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Wrath and love in a well-known atonement hymn

13 October 2010


From the Revd David Phypers

Sir, — Although I firmly believe that (in the words of Philip Bliss’s hymn) “In my place condemned he stood,” I, too, share Jeremy Davies’s hesitation in singing: “Till on that cross as Jesus died, The wrath of God was satisfied” (Features, 24 September).

That single word “wrath” spoils an otherwise incomparable modern hymn, which stands in the great tradition of Isaac Watts, Charles Wesley, Graham Kendrick, and Timothy Dudley-Smith. To be sure, “the wrath of God is revealed from heaven against all ungodliness and wickedness of those who by their wickedness suppress the truth” (Romans 1.18). But God did not so hate the world that he gave his only Son. Rather, he so loved the world.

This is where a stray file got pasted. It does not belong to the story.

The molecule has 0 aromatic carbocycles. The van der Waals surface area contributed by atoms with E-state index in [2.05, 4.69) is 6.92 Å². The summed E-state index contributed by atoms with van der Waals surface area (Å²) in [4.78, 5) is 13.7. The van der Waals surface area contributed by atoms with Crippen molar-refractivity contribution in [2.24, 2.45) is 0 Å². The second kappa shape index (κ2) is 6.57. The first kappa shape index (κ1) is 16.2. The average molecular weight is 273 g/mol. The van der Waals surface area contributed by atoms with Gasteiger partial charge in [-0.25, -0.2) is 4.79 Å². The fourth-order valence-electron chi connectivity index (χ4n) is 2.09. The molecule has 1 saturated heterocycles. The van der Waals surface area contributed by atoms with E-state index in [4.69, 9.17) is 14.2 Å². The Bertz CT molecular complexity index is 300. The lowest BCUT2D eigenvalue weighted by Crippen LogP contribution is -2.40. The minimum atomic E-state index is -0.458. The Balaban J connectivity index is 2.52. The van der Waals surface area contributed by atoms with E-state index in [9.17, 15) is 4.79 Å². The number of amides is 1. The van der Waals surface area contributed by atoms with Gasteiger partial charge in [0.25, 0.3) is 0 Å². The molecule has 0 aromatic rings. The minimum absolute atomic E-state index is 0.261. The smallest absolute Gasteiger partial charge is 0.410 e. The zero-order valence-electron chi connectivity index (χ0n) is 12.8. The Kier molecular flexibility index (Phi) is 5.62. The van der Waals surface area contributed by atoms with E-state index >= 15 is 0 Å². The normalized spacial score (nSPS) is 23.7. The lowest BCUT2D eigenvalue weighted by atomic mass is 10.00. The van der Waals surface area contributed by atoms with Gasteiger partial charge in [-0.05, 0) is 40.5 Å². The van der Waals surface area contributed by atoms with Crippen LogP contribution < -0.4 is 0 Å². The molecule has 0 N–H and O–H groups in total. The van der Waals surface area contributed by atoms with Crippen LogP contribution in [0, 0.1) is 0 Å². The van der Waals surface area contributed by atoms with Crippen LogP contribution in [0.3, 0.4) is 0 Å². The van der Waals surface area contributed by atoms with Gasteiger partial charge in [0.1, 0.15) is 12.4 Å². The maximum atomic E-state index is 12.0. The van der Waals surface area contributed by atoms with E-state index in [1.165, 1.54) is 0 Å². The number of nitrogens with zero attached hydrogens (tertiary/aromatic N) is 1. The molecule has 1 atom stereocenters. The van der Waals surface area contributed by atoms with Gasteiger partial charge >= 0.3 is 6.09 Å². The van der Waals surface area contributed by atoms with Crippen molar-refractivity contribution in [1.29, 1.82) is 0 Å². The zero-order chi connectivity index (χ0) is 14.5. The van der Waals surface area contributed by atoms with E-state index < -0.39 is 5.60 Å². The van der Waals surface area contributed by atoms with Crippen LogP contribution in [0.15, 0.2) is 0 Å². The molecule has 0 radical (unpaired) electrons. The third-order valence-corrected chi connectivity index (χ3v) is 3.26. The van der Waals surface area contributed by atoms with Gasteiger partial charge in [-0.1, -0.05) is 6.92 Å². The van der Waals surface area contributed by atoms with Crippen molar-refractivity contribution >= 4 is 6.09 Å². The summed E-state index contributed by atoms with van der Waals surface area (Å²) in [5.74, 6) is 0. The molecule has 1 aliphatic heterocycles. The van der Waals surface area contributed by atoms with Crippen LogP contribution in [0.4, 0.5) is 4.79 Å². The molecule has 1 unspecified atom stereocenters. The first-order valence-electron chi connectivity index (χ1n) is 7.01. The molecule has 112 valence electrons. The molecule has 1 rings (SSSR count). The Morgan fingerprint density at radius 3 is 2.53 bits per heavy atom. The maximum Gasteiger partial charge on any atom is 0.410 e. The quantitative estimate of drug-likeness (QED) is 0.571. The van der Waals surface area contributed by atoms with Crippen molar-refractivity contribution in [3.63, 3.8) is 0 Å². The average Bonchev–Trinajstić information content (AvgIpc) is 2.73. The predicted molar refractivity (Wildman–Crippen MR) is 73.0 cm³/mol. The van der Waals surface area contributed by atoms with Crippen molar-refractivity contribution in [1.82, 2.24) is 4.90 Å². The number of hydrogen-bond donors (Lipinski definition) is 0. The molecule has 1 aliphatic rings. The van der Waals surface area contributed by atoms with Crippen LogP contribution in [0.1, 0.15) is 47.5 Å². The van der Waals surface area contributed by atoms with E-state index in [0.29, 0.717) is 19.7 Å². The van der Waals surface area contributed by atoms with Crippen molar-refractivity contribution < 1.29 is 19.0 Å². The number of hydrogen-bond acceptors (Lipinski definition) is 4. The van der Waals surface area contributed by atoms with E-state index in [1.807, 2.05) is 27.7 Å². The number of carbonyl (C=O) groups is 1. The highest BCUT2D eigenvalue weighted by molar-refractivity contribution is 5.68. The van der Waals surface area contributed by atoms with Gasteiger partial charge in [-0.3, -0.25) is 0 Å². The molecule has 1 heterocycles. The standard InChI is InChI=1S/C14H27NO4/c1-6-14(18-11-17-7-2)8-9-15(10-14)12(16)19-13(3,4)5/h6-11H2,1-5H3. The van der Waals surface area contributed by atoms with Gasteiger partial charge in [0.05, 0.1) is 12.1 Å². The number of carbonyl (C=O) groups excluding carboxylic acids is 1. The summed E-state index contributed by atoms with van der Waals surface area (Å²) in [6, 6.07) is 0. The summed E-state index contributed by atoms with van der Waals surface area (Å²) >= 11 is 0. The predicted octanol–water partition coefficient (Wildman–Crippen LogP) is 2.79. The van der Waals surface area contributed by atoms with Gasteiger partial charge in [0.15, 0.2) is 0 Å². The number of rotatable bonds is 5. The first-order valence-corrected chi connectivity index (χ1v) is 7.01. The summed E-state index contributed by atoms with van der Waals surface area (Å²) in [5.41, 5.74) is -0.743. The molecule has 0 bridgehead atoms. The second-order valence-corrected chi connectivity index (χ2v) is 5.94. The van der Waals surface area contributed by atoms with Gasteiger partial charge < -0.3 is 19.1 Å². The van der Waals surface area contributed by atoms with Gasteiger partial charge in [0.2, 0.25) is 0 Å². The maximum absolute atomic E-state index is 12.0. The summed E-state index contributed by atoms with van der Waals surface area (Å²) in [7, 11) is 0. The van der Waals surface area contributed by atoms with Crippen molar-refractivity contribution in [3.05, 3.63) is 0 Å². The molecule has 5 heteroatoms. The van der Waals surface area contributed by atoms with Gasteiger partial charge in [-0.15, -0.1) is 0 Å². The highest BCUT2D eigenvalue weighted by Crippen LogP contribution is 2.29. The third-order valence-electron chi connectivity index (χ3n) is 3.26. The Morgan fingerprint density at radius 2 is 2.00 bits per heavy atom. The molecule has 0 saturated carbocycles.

So, at Bishop Tom Wright’s suggestion in The Cross and the Caricatures, I now sing: “Till on that cross as Jesus died, The love of God was satisfied.”

This not only enriches Stuart Townend’s hymn: it better expresses the scriptural doctrine of substitutionary atonement with which we must all grapple if we are to begin to understand the mystery of our Lord’s sacrificial self-offering for the sins of the world.

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